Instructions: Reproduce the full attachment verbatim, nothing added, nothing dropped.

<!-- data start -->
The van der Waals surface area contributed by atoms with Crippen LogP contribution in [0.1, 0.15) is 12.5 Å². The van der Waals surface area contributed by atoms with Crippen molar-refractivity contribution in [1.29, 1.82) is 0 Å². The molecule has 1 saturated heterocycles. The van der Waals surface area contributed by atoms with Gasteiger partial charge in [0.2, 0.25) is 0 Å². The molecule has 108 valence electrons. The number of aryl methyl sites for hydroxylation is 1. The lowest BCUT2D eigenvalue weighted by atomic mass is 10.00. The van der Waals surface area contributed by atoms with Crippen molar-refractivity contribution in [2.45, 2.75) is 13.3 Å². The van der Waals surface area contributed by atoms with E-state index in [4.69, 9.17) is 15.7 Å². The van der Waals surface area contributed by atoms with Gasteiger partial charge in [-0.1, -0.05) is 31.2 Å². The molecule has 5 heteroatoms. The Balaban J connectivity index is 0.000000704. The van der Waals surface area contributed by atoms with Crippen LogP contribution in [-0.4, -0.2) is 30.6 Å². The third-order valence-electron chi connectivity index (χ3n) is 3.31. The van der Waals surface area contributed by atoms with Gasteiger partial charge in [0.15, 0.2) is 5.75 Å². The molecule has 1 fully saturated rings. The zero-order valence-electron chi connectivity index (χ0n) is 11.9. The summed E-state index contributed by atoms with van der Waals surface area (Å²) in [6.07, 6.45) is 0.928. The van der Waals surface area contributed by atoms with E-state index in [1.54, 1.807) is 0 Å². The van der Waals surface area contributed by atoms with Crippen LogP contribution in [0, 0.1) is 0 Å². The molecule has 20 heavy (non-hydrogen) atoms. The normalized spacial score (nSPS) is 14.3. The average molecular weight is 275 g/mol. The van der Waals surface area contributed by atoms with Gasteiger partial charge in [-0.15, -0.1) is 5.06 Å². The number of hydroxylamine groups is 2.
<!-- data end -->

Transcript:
The van der Waals surface area contributed by atoms with Crippen LogP contribution in [0.1, 0.15) is 12.5 Å². The van der Waals surface area contributed by atoms with Crippen molar-refractivity contribution in [1.29, 1.82) is 0 Å². The molecule has 1 saturated heterocycles. The van der Waals surface area contributed by atoms with Gasteiger partial charge in [0.2, 0.25) is 0 Å². The molecule has 108 valence electrons. The number of aryl methyl sites for hydroxylation is 1. The lowest BCUT2D eigenvalue weighted by atomic mass is 10.00. The van der Waals surface area contributed by atoms with Crippen molar-refractivity contribution in [2.45, 2.75) is 13.3 Å². The van der Waals surface area contributed by atoms with E-state index in [4.69, 9.17) is 15.7 Å². The van der Waals surface area contributed by atoms with Gasteiger partial charge in [-0.1, -0.05) is 31.2 Å². The molecule has 5 heteroatoms. The Balaban J connectivity index is 0.000000704. The van der Waals surface area contributed by atoms with Crippen LogP contribution in [-0.4, -0.2) is 30.6 Å². The third-order valence-electron chi connectivity index (χ3n) is 3.31. The van der Waals surface area contributed by atoms with Gasteiger partial charge in [0.15, 0.2) is 5.75 Å². The molecule has 1 fully saturated rings. The zero-order valence-electron chi connectivity index (χ0n) is 11.9. The summed E-state index contributed by atoms with van der Waals surface area (Å²) in [6.07, 6.45) is 0.928. The van der Waals surface area contributed by atoms with E-state index in [1.54, 1.807) is 0 Å². The van der Waals surface area contributed by atoms with Crippen LogP contribution in [0, 0.1) is 0 Å². The molecule has 20 heavy (non-hydrogen) atoms. The normalized spacial score (nSPS) is 14.3. The average molecular weight is 275 g/mol. The van der Waals surface area contributed by atoms with Gasteiger partial charge in [-0.15, -0.1) is 5.06 Å². The number of hydroxylamine groups is 2.